The scrupulous Scotsman said he was never overwhelmed by a writing project . “If that happens, you’re in deep trouble. It’s tough, sure, but if you’re a real pro, you develop a story sense, and know your limitations. Build up that which you know, skim over the difficult, or possibly the impossible. It takes a neat balancing act.”
The days of bestsellers coming forth from unknown writers in slush piles is about as extinct as the do-do bird, he said. “Where, or where, does a fledgling gain access to an editor with a first book? Most top houses only take [manuscripts] from established writers, or from reputable agents. I’m afraid that publishing is such big business that most editors don’t have time for writers unless they are MacDonalds, Stones, or Micheners.”
Shirreffs told aspiring writers to “learn the English language. That one sentence can stop more young writers than anything else. Some of them don’t want to bother with the one prime tool they can’t function without. It might be like a Grand Prix aspirant wanting to race, but doesn’t want to bother learning to drive. There are no formulas. Pick out the writers you like best and study their style. I studied Kenneth Roberts, James Warner Bellah, C.S. Forester, Ernest Haycox and others.
“Don’t attempt anything too big,” he warned. “Some of the best writers of westerns were fortunate enough to learn in the pulps—speed, description, paucity of words, clean, sharp prose. Start small and write a lot. It takes time to learn the technical aspects, but don’t let them get in the way of the story. It ain’t easy, but in time, one learns how.”
A full-time professional writer is a rare bird, he said. It takes years before he or she can expect any real remuneration. Writers, like actors, battle fierce competition in a declining job market. Shirreffs would not have advised anyone to get into the western genre unless they have other means of income.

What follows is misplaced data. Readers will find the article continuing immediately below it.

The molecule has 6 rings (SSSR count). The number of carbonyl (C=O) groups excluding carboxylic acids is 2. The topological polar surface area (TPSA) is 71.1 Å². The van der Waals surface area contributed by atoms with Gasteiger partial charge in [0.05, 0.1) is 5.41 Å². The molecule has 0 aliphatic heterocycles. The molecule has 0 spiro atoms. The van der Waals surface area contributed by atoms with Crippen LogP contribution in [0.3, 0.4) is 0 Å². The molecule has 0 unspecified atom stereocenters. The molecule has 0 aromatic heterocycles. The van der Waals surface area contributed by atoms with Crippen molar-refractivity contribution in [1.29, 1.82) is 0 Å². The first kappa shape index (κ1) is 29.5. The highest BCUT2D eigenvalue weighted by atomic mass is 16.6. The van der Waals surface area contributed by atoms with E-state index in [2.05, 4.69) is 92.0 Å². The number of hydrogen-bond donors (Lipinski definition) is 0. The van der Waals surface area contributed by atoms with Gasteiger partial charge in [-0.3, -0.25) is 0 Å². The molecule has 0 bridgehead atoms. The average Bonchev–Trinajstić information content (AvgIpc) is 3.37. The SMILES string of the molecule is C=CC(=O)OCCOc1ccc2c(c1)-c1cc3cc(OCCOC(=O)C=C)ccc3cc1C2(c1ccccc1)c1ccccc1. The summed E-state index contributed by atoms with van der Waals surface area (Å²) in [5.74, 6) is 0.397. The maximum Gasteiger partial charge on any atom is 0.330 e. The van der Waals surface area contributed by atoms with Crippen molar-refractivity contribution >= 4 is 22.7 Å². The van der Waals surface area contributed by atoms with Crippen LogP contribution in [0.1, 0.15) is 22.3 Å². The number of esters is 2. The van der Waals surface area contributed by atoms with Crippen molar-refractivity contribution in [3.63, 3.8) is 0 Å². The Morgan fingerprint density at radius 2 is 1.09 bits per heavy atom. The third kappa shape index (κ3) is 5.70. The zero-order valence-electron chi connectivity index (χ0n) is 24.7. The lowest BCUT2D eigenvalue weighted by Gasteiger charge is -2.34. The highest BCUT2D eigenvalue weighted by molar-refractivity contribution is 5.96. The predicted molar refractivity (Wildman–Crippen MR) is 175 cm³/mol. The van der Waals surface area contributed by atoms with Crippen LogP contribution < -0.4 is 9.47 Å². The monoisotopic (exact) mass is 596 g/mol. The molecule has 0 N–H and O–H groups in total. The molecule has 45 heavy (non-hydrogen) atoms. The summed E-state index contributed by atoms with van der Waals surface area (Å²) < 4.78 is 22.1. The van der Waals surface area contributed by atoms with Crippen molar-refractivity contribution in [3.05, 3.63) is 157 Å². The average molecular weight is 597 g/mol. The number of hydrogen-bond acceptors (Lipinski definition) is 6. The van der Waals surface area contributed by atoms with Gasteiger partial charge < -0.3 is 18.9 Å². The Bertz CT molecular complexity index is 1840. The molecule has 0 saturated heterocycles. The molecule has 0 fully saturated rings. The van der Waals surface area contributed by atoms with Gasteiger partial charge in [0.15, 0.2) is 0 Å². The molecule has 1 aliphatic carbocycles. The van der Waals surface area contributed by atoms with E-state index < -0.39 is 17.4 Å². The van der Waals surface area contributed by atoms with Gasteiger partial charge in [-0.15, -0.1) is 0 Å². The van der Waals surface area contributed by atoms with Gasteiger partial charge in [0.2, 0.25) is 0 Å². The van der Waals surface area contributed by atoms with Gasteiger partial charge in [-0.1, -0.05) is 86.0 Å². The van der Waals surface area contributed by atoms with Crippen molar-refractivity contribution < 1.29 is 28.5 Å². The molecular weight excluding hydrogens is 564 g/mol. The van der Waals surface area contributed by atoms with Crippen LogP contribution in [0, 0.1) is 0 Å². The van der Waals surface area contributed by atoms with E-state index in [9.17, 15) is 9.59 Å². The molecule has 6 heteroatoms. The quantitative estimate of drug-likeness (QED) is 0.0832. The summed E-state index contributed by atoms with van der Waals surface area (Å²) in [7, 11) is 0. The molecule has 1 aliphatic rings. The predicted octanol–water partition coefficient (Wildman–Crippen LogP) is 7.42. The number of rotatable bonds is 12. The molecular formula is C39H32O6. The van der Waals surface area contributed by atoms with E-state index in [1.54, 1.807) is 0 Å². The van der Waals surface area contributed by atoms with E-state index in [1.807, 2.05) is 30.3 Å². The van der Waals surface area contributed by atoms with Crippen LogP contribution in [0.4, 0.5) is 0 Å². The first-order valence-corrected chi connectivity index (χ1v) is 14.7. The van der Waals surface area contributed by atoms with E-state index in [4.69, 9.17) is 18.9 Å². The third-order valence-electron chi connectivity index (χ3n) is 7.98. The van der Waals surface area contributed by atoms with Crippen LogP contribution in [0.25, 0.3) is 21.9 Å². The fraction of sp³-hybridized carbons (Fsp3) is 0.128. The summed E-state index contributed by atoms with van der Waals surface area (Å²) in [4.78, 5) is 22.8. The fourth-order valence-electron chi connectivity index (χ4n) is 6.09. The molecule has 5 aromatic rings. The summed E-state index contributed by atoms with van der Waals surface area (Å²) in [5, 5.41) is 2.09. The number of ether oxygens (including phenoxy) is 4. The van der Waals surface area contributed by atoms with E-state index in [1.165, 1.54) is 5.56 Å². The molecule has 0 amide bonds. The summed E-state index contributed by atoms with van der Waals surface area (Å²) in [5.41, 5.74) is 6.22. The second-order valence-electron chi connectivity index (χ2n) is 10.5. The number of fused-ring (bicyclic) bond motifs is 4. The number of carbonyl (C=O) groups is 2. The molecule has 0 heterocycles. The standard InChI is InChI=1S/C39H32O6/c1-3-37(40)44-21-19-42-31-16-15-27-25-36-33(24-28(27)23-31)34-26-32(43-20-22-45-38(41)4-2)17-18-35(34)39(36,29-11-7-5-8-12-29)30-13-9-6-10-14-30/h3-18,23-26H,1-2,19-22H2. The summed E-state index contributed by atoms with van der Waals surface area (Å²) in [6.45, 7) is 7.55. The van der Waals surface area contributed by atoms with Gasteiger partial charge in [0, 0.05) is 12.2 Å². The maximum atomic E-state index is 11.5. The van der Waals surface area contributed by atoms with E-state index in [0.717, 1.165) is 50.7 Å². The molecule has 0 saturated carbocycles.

“An analysis of the western market today, as compared to twenty years ago, will show a vast decrease in outlets. ” The narrowed field of westerns was caused by a 90% decrease in publishing outlets, he said in 1985. “I don’t think I’d want to attempt the western market if I were starting out today. There is not enough demand and too few publishers. Rates of pay have hardly changed in twenty years or more, and many western editors are now women—and I believe in equal rights—but many of them are graduates of Eastern colleges who are handed the lowest category on the scale—the western—to earn their spurs.”
Shirreff’s fourth novel in his Southwestern series, The Ghost Dancers, was his seventy-ninth book. His wife thought it should be his last, but his agent and editor disagreed. “Gordy” was caught in the middle. “In any case, writers are like artists, actors, and professional athletes. One just can’t quit. I look at my writing room and view the backs of books filled with ideas for stories, filing cabinets crammed with notes, thoughts, germinal ideas, and I think, ‘My God, someone has to take advantage of all this Lost Dutchman’s Mine of information.”
Although he decided to retire from writing after each of his last books, Gordon Shirreffs probably met his maker while pounding his computer, “like my mother,” he said, “with a smile and a joke. And if Saint Peter asks me, ‘Why are you here, little man?’ I will say quietly, ‘I wrote Now He is Legend and The Untamed Breed.’ He just might let me in.”